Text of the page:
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Burnt House Road Bridge

Photos 

Photo taken by Jodi Christman on 2/26/2011

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BH Photo #194257

Map 

Description 

The single-lane, concrete arch bridge that carries Burnt House Road over the Yellow Breeches Creek in Dickinson Township was closed today by the state Department of Transportation and will cost about $1.4 million to replace.

Officials decided to close the nearly 100-year-old bridge after an underwater inspection Tuesday revealed serious undermining of one of the supporting piers of the bridge, Pennsylvania Department of Transportation spokesman Greg Penny said.

The state estimates about 2,100 vehicles drive over the bridge every day. A detour route has not yet been released by PennDOT.

The project is listed on PennDOT's Transportation Improvement Plan for replacement in 2012, though the state will try to advance the project to an earlier date.

SOURCE: www.pennlive.com

FROM THE 1996-2001 PENNSYLVANIA HISTORIC BRIDGE SURVEY: The 2-span, 114'-long, reinforced concrete, shallow elliptical arch bridge is finished with pipe railings with concrete posts. The closed spandrel walls have a visible outward bulge with large horizontal cracks extending across the length of the span. The concrete railing posts on the north end have large concrete patches. Spalls have exposed twisted reinforcing bars. The bridge is supported on concrete abutments and a cutwater pier. Built in 1912, the bridge is one of at least eight identified reinforced concrete arch highway bridges from 1909 to 1918 in Cumberland County, and one of over 270 pre-1920 examples statewide. The SR 3021 bridge has alterations and is not distinguished by its setting. Other examples better represent the historical and technological significance of the early application of the reinforced concrete arch bridge technology in the county context.

Facts 

Overview
Concrete arch bridge over Yellow Breeches Creek on PA 3021 (Burnt House Rd)
Location
Cumberland County, Pennsylvania
Status
Closed to traffic, slated to be replaced in 2012
History
Built 1912, Lost 2012
Builders
- C.A. Bingham (Engineer)
- G.W. Ensign (Contractor)
Design
Closed-spandrel arch, reinforced concrete, elliptical deck
Dimensions
Length of largest span: 46.9 ft.
Total length: 113.9 ft.
Deck width: 12.1 ft.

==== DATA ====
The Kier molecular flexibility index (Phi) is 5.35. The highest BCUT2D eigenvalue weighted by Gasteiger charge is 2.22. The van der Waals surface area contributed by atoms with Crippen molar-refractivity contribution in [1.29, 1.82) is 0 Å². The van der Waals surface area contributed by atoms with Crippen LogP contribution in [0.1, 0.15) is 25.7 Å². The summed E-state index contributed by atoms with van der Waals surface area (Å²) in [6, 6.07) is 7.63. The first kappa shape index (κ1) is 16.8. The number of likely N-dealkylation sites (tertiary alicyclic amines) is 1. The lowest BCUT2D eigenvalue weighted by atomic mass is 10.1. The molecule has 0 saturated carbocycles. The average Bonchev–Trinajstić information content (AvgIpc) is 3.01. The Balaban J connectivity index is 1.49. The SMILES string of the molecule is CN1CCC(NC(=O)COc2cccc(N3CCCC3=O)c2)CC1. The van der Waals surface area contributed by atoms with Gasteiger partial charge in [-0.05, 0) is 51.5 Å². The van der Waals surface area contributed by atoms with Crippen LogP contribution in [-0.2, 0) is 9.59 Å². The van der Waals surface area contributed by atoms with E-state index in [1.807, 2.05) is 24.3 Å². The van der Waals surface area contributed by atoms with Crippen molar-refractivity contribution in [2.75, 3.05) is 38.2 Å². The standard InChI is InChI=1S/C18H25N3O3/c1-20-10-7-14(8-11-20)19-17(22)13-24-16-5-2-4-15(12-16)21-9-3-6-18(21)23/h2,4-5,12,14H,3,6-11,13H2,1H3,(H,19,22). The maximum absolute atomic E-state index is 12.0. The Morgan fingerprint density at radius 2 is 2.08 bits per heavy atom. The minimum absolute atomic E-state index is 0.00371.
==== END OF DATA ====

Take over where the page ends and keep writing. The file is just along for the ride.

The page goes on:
Also called
Yellow Breeches Creek Bridge
Approximate latitude, longitude
+40.12614, -77.21902   (decimal degrees)
40°07'34" N, 77°13'08" W   (degrees°minutes'seconds")
Approximate UTM coordinates
18/310925/4444118 (zone/easting/northing)
Quadrangle map:
Carlisle
Inventory numbers
PA 21 3021 0010 0000 (Pennsylvania Bridge Management System number)
PANBI 13947 (Pennsylvania BRKEY bridge number on the 2011 NBI)
BH 30820 (Bridgehunter.com ID)
Inspection (as of 06/2009)
Superstructure condition rating: Critical (2 out of 9)
Substructure condition rating: Critical (2 out of 9)
Appraisal: Structurally deficient
Sufficiency rating: 12.8 (out of 100)
Average daily traffic (as of 2010)
2,067

Update Log 

  • May 1, 2013: Updated by John Marvig: Lost according to GE imagery
  • December 26, 2011: Updated by Jodi Christman: Added description and details on design
  • February 28, 2011: Updated by Daniel Hopkins: Tweeked GPS
  • February 26, 2011: Updated by Jodi Christman: Bridge is closed, but still intact.

Sources 

  • Jodi Christman - masterofchaos [at] outlook [dot] com
  • PennLive - Patriot News article
  • Daniel Hopkins - chimera [at] clovermail [dot] net
  • John Marvig - marvigj27 [at] gmail [dot] com

Comments 

Burnt House Road Bridge
Posted January 11, 2012, by Nathan Holth (form3 [at] historicbridges [dot] org)

Contract for replacement has been posted for bidding.

Anticipated Notice to Proceed: 03/26/2012

Required Completion: 12/31/2012

Burnt House Road Bridge
Posted February 27, 2011, by Jodi Christman

I AGREE! And they should preserve it. It's right next to the house that the road is named after.

Burnt House Road Bridge
Posted February 26, 2011, by Anthony Dillon (spansaver [at] hotmail [dot] com)

This span deserves a party next year for it's 100th birthday .......Not a bulldozer!